Tag Archives: GOES-16

Space news catchup! Vega, Blue Origin, GOES-16’s lightning mapper, and more!

It’s been really busy lately, so I haven’t has as much time to post as I’d like.  So today I will make up for it with a bunch of space news updates!

First off, a rocket launch is always fun.  Arianespace’s Vega launcher placed the Sentinel 2B environmental monitoring satellite into orbit from Kourou, French Guiana:

Meanwhile, GOES-16 continues its commissioning phase.  As part of that, it has returned its first view of lightning from 22,000 miles away, a demonstration of its incredible capacity at this range.  The green lines represent the coast of Texas.  The lightning is all in real time, and is overlaid over an image taken at the same time by GOES-16’s revolutionary Advanced Baseline Imager.

This full-disk image was created from data from the same instrument, and shows total lightning energy recorded over a one-hour period (an hour which included the image above; that really bright spot in this image is the same storm system over Texas):

And then let’s go back to rockets!  Blue Origin unveiled their New Glenn rocket today with an animation depicting its flight profile.  It is definitely similar to the strategy SpaceX is using, but one difference is that the engine, BE-4, will also by flying on another rocket, ULA’s Vulcan.  Another difference is the strakes.  It looks quite lovely, and I hope we’ll get to see it fly soon.  They do already have a customer for it: the first flight customer will be Eutelsat.

And then, how about some good news on the political front?  Cutting NASA has long been a bipartisan pasttime, but the tides seem to be changing.  A strong bipartisan majority in the House of Representatives voted to pass the NASA Authorization Bill, the first time they’ve managed to do so despite annual attempts in the past six years.  (NASA has been operating under continuing resolutions instead.)  This bill budgets $19.5 billion for NASA in 2017.  Of course, now we have to see what actually gets appropriated; that’s a separate battle, and will start with the White House federal budget request.  So cross your fingers, space geeks!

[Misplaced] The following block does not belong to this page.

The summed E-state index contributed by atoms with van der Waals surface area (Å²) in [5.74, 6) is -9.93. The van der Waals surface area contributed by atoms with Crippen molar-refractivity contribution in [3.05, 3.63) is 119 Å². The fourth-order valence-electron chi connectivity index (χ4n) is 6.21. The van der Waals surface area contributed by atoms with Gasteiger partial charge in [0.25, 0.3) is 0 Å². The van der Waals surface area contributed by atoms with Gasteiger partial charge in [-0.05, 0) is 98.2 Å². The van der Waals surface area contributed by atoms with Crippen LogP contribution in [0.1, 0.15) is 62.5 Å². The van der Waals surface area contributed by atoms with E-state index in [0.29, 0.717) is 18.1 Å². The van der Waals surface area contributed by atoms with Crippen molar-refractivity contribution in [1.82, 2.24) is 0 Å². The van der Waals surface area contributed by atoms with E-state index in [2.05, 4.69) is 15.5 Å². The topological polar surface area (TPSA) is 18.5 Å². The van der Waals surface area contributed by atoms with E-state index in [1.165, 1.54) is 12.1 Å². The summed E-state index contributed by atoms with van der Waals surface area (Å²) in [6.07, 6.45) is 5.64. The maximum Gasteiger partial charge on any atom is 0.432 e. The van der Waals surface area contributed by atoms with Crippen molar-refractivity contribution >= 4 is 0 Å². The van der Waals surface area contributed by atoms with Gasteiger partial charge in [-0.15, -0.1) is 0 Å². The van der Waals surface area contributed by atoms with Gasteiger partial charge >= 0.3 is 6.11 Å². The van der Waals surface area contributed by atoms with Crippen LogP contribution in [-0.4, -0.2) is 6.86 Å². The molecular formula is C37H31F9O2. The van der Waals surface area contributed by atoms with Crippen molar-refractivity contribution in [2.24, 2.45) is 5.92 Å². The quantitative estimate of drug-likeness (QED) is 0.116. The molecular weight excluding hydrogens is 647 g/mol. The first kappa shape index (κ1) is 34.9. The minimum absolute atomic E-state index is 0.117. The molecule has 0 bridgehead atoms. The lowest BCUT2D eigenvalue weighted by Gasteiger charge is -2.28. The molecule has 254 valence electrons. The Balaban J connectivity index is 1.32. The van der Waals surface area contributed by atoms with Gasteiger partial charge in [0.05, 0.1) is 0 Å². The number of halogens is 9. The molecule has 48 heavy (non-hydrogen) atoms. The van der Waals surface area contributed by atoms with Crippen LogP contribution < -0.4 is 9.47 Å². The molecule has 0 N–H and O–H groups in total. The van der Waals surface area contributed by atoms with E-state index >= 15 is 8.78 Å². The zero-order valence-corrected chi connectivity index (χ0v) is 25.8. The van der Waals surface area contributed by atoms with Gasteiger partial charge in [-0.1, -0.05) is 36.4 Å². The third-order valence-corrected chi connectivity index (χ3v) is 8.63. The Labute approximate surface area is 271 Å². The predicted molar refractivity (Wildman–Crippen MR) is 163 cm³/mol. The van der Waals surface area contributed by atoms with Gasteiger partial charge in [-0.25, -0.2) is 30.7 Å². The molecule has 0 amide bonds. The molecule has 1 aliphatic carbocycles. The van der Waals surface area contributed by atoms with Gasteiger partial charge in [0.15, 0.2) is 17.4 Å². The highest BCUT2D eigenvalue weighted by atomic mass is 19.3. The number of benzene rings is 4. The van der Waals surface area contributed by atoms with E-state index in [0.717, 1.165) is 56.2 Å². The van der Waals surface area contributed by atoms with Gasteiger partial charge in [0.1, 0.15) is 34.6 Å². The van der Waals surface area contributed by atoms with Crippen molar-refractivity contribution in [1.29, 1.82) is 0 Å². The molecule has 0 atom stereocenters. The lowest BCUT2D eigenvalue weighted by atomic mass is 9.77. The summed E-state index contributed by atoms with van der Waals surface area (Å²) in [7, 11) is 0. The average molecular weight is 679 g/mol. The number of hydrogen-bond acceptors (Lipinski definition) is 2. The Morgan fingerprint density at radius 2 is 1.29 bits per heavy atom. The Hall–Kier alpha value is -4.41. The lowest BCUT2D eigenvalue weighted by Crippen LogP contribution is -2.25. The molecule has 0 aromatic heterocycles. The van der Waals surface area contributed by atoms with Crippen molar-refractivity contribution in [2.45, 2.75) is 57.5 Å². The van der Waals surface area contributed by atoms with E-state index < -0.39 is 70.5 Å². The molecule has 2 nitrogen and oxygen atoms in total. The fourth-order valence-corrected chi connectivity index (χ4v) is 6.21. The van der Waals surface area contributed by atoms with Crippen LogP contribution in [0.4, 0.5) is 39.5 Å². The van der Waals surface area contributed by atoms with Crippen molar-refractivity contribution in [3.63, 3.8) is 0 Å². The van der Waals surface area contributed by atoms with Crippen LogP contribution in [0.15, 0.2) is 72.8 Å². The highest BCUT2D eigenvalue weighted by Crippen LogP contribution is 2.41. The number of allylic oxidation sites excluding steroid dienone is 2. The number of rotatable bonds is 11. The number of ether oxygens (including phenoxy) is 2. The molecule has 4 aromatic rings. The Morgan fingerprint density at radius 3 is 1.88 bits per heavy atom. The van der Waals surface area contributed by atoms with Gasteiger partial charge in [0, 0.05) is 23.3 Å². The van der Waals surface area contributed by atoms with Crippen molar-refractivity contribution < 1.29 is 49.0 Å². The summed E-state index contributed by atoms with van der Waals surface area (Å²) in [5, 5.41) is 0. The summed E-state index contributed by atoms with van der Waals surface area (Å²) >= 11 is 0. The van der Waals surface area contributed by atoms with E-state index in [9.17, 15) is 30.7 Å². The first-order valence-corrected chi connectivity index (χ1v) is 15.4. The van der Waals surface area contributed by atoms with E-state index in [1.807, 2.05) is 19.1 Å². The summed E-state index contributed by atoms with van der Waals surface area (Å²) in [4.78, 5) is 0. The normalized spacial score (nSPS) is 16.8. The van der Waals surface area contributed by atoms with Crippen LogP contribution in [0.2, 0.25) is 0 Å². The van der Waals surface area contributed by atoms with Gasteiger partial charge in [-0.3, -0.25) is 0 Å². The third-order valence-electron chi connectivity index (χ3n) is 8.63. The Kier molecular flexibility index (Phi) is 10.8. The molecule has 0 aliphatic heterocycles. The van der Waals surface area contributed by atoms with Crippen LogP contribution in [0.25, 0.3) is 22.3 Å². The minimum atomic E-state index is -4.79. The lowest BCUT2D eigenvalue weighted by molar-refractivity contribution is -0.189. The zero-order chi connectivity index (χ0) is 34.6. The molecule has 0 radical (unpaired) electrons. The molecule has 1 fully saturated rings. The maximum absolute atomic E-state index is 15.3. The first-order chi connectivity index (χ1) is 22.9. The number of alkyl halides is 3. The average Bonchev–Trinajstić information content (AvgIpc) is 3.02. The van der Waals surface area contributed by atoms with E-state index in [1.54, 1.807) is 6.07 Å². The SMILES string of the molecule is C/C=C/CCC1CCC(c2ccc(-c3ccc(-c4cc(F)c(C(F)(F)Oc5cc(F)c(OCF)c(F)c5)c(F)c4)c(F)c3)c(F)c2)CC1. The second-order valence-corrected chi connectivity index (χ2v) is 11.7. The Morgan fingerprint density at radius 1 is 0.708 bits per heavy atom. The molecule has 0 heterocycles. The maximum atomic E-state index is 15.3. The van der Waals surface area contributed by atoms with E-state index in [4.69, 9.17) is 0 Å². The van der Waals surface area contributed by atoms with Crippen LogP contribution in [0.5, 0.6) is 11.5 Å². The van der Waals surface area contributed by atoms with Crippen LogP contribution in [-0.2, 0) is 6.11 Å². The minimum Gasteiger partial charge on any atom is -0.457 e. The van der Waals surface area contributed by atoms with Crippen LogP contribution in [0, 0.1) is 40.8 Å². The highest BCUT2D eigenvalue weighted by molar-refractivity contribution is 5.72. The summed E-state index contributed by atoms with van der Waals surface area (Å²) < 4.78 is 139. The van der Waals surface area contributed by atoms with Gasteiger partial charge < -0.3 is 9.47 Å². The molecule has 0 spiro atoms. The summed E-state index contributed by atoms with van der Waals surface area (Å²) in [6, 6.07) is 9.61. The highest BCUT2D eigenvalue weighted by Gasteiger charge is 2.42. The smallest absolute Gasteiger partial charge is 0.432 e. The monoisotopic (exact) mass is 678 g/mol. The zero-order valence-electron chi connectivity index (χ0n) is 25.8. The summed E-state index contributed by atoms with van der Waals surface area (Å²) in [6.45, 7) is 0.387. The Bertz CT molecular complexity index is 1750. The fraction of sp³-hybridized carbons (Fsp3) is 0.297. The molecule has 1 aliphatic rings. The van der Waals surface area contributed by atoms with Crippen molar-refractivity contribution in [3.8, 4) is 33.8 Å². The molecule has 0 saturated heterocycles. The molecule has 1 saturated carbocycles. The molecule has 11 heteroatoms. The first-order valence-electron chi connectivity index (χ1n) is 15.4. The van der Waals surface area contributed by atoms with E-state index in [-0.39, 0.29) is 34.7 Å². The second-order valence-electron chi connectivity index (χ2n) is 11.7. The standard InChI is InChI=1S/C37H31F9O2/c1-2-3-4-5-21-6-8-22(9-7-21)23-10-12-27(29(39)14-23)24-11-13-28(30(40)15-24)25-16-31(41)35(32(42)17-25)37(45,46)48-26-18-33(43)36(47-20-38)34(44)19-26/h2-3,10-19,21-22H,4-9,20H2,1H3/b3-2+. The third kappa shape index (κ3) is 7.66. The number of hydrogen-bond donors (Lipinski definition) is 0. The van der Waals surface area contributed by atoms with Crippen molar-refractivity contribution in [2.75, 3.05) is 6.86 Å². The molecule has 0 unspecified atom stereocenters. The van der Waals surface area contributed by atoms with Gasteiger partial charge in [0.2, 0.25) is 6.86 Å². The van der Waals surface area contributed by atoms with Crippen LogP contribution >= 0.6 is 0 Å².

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GOES-16 catches the Moon

I have a particular fondness for pictures of the Earth and Moon together.  NOAA’s latest weather satellite, the ground-breaking GOES-16, produced this particularly stunning example.  It’s currently in its commissioning phase, so it isn’t yet contributing to weather forecasting.  But it will, and when it does, it will be spectacular.  This image was taken from geosynchronous orbit — 22,000 miles away.  Earth and Moon are natural color, and this is not a composite — this is the image it actually took.  It can be surprising to see the Moon look so dark; we’re used to seeing it so bright in our night sky.  But it’s really because the Earth is so much brighter.  The Moon is of course not a usual target for a GOES satellite; but it still will take pictures of the Moon every now and again for calibration purposes, since unlike the Earth, the Moon looks very much the same from one orbit to the next.  For now, though, this image exists mostly to be beautiful.  Enjoy it!